More:

__Factoring Quadratic Trinomials__

(when x^{2} coefficient is not 1)

Now we know what to do if a = 1, in ax^{2} + bx + c...

But what if it's not? What if it's 2? Or 3? Or -1? (*fake screaming*)

It's just a process that's a little more complicated, and
sometimes called **factoring by grouping** (but I wouldn't take my word for
it - I've heard factoring by grouping can mean all factoring polynomials).

First, make sure that you really know what a, b, and c stand for. Then read this:

2x^{2} + 12x + 16

1. Find product ac.2 * 16 = 322. Find two factors of ac that add up to b
(call them y and z).4 and 83. Rewrite the expression so it is ax^{2}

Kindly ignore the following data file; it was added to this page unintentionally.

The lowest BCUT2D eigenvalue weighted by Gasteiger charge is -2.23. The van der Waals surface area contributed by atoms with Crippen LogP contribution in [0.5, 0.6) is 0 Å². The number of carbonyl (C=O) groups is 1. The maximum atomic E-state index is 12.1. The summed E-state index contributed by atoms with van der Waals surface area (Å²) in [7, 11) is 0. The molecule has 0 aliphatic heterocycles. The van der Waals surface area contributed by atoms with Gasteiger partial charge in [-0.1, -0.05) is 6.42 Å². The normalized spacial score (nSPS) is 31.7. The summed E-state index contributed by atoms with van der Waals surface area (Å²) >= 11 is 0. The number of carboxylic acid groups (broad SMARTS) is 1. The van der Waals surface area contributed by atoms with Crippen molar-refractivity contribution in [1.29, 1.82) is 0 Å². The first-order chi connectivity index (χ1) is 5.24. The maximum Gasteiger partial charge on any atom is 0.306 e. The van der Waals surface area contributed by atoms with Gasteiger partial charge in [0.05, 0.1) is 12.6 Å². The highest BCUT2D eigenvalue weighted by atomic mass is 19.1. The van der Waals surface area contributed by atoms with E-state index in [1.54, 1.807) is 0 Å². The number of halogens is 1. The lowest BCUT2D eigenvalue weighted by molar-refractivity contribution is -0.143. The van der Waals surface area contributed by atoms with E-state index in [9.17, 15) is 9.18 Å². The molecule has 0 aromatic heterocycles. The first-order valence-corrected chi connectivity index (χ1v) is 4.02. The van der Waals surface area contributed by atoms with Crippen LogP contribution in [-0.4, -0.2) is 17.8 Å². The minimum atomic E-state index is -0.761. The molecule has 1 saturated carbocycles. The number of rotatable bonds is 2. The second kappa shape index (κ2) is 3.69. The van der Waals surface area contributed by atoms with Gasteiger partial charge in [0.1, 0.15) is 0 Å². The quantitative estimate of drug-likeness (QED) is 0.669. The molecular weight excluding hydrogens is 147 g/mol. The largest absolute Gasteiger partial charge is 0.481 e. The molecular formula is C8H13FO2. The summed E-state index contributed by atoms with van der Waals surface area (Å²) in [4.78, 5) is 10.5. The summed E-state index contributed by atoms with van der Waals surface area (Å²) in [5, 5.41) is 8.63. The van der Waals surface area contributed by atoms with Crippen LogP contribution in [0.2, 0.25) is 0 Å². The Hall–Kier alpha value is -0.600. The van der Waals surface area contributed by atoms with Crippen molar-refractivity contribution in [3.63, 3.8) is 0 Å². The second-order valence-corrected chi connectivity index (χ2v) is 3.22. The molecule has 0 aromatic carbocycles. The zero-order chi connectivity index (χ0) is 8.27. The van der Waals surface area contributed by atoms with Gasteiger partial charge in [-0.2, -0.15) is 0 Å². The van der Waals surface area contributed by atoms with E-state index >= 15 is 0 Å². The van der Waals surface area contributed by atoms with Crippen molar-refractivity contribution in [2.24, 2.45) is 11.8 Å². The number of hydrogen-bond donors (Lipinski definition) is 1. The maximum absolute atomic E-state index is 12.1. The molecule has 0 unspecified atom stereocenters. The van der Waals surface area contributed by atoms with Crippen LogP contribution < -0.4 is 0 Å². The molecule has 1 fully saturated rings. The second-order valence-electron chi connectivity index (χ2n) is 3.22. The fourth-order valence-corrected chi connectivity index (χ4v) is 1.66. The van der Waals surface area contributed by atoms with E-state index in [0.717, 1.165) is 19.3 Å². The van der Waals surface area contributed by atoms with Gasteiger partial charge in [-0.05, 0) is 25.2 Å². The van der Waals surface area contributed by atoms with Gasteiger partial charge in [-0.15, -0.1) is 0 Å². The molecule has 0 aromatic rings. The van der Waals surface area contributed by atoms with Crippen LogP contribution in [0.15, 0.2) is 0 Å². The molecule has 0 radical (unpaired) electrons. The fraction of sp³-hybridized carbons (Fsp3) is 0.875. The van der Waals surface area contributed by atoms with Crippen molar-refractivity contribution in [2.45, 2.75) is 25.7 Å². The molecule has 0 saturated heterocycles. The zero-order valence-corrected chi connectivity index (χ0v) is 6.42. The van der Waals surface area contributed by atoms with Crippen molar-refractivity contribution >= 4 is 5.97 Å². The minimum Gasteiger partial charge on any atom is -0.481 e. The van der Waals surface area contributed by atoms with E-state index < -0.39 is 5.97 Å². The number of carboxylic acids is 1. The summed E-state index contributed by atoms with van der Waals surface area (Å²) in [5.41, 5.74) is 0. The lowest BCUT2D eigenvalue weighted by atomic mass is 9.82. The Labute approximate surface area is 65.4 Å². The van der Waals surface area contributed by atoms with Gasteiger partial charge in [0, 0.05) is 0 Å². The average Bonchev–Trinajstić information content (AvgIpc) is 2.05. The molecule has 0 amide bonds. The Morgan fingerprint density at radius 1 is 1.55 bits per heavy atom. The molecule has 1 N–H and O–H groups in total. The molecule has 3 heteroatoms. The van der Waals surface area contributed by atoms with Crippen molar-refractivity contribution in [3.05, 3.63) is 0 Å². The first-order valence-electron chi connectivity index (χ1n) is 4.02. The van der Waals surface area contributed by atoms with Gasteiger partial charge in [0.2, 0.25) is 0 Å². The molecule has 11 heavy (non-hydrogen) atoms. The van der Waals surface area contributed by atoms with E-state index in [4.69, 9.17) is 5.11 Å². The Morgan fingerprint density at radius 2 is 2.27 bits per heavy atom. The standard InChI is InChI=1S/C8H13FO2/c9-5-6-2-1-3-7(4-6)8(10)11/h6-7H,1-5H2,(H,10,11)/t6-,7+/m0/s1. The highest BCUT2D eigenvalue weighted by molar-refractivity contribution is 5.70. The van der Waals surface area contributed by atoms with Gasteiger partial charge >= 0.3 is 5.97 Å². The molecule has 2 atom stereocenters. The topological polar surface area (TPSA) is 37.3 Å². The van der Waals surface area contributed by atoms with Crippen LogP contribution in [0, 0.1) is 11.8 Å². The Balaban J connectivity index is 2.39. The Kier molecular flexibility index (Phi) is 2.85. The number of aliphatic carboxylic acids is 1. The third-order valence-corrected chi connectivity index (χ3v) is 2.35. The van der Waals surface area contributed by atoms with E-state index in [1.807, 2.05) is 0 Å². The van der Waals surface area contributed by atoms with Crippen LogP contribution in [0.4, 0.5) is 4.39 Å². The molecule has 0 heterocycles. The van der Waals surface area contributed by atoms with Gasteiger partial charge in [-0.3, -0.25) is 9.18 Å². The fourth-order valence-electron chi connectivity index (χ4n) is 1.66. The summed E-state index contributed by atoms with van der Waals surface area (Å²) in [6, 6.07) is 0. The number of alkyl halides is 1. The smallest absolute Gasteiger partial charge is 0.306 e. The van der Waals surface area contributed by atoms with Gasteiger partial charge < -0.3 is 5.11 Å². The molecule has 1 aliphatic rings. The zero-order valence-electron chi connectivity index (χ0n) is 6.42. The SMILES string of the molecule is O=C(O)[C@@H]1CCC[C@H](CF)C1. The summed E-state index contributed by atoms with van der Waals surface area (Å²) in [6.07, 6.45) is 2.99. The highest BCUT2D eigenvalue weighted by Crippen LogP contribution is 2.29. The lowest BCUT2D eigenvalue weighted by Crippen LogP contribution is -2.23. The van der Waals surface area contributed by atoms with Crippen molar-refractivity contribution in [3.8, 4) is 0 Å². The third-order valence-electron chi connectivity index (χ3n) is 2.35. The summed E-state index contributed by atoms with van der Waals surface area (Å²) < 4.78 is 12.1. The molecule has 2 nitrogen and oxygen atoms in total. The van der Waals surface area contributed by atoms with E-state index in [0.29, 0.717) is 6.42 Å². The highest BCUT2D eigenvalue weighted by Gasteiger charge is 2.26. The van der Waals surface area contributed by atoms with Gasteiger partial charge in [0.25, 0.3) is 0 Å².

+ yx + zx + c2x ^{2} + 4x + 8x + 164. Put parentheses around the first two
terms, and the last two.(2x ^{2} + 4x) + (8x + 16)5. Factor the new polynomials (two terms
inside the each of the sets of parentheses).2x(x + 2) + 8(x + 2) 6. Now, the polynomials in the parentheses
should be the same. Therefore, you can factor them out of the
others.(2x + 8)(x + 2) |

So, ready for another one?

**3x ^{2} - 8x + 5**

ac = 15

-3*-5 = 15, -3 + -5 = -8

3x

(3x

3x(x - 1) + -5(x - 1) **Note: You

**-x ^{2} + 3x + 4**

ac = -4

-1*4 = -4, -1 + 4 = 3

(-x

-x(x + 1) + 4(x + 1)

Click here
to go back to factoring quadratic trinomials.

Click here to go back
to the index.